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DNA May Soon Be in Play

Gene therapy helps build muscle and offers hope in treating disease. The dangers are real, as is the temptation for athletes seeking an edge.

August 27, 2004|Alan Zarembo | Times Staff Writer

Dr. James Wilson never intended to create super-monkeys.

A pioneer in genetic engineering, he was experimenting with a way to insert single genes into muscle cells, a technique that could eventually be used to treat a variety of genetic illnesses.

He chose a gene that boosts levels of erythropoietin, or EPO, a key hormone in the production of oxygen-toting red blood cells and a convenient marker to measure his experiment's success.

But EPO has another claim to fame. Its synthetic version, created in the 1980s to treat anemia, is one of the most notorious performance-enhancing drugs in competitive sports, able to increase endurance by raising the oxygen supply to muscles.

In less than two weeks, many of Wilson's rhesus monkeys had red cell counts greater than those of world-class runners who train at high altitude.

By three weeks, they had a higher concentration of red cells than even the worst EPO abusers in sports.

And no drug was ever injected.

As the sports world vainly struggles against the epidemic of illegal drugs, science has already opened the door to the next frontier in fraud: "gene doping."

By introducing specific genes, the experimental technology has created bigger muscles, faster metabolism and greater endurance in laboratory animals. Hidden in cells, gene enhancements in humans would be much harder to detect than drugs.

"We know that gene therapy at some point will be abused," said Olivier Rabin, the director of science for the World Anti-Doping Agency in Montreal. "It will happen."

There is no evidence that any athlete has tried genetic alteration, but the agency added it last year to the international list of "banned methods" and had begun funding research to detect gene abuse.

The temptations for athletes are high. But they are not without risks.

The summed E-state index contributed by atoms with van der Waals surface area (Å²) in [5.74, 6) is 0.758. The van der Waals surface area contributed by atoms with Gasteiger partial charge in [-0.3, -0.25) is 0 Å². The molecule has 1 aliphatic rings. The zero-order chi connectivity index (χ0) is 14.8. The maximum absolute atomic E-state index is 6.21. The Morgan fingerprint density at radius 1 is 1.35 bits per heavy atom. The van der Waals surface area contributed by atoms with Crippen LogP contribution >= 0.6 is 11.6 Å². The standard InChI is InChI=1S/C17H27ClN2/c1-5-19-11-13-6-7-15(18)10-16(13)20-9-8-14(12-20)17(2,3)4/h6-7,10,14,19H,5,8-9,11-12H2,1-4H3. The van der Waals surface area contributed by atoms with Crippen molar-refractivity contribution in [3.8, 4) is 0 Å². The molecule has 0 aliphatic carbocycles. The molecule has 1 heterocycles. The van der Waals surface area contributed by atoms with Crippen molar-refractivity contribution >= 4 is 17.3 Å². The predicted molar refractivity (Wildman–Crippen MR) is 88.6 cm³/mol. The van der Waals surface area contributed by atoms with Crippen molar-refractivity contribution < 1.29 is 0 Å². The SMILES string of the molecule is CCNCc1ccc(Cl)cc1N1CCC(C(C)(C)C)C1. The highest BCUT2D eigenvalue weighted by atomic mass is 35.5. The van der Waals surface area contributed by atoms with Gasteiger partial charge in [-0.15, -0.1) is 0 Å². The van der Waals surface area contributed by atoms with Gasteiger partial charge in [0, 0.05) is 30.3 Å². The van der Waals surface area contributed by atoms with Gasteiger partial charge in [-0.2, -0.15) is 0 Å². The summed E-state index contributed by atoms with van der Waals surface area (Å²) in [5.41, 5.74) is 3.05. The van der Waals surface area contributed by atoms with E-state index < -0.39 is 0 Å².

For example, all eight monkeys in Wilson's experiment are dead.


Wilson, a boyish-looking professor of medicine at the University of Pennsylvania, knows the highs and lows of gene therapy, a field barely three decades old.

He led one of the earliest trials in humans -- to introduce genes to cure cystic fibrosis. In 1992, at 37, he became the first director of the university's Institute for Human Gene Therapy.

But seven years later, he found himself at the center of gene therapy's biggest disaster. Jesse Gelsinger, an 18-year-old from Tucson with a rare liver disorder, enrolled in one of Wilson's clinical trials. He received a genetic injection, which his body rejected. Four days later he was dead.

The university shut down the institute. The Food and Drug Administration, which ruled that Wilson should have stopped the experiment sooner, has moved to bar him from leading human trials.

Despite the setback, Wilson and other scientists are pushing ahead. There have been nearly 1,000 gene therapy clinical trials worldwide.

The field remains one of medicine's best hopes in the fight against disorders caused by defects in genes, such as diabetes and Parkinson's disease.

The concept of gene therapy first appeared in the late 1960s. As scientists learned how to manipulate DNA, they came to believe that genetic defects could be fixed by installing new genes.

To accomplish that, they had to figure out how to deliver the therapeutic genes to cells. The leading method today uses viruses, which naturally invade cells. Researchers snip out the harmful parts of the virus and splice in the new gene.

These "viral vectors" are typically injected into the body. In some cases, they are designed to permanently merge the new gene into the subject's DNA so that it is replicated and passed on when cells divide. In other cases, the virus deposits the new gene as a self-contained ring of DNA in the cell nucleus, where it remains for the life of the cell.

The problem is that the interactions among genes are still poorly understood and the therapeutic genes do not always land where scientists intend.

In humans, success has been limited and sobering. The most-cited example is the treatment of a fatal immune disorder known as X-linked SCID -- or "bubble boy disease" -- in 10 children in France. Eight recovered. Two developed leukemia after the new gene landed in a dangerous spot.

The stakes in gene therapy are unusually high. "You can't turn it off," Wilson said. "That's the problem."

It could be years or decades before viable therapies are on the market. Most clinical trials are conducted on terminally ill patients seeking a last resort.

Despite the risks, it didn't take long for sports officials to recognize the potential for athletes to abuse genetic technology.

"We know that some athletes are willing to take very high risks to enhance their performance," said Rabin, the antidoping official.

How much is an extra tenth of a second worth?


The week that H. Lee Sweeney, a physiologist at the University of Pennsylvania, announced that he had genetically engineering a group of freakishly muscular mice, he received a call from a high school football coach.

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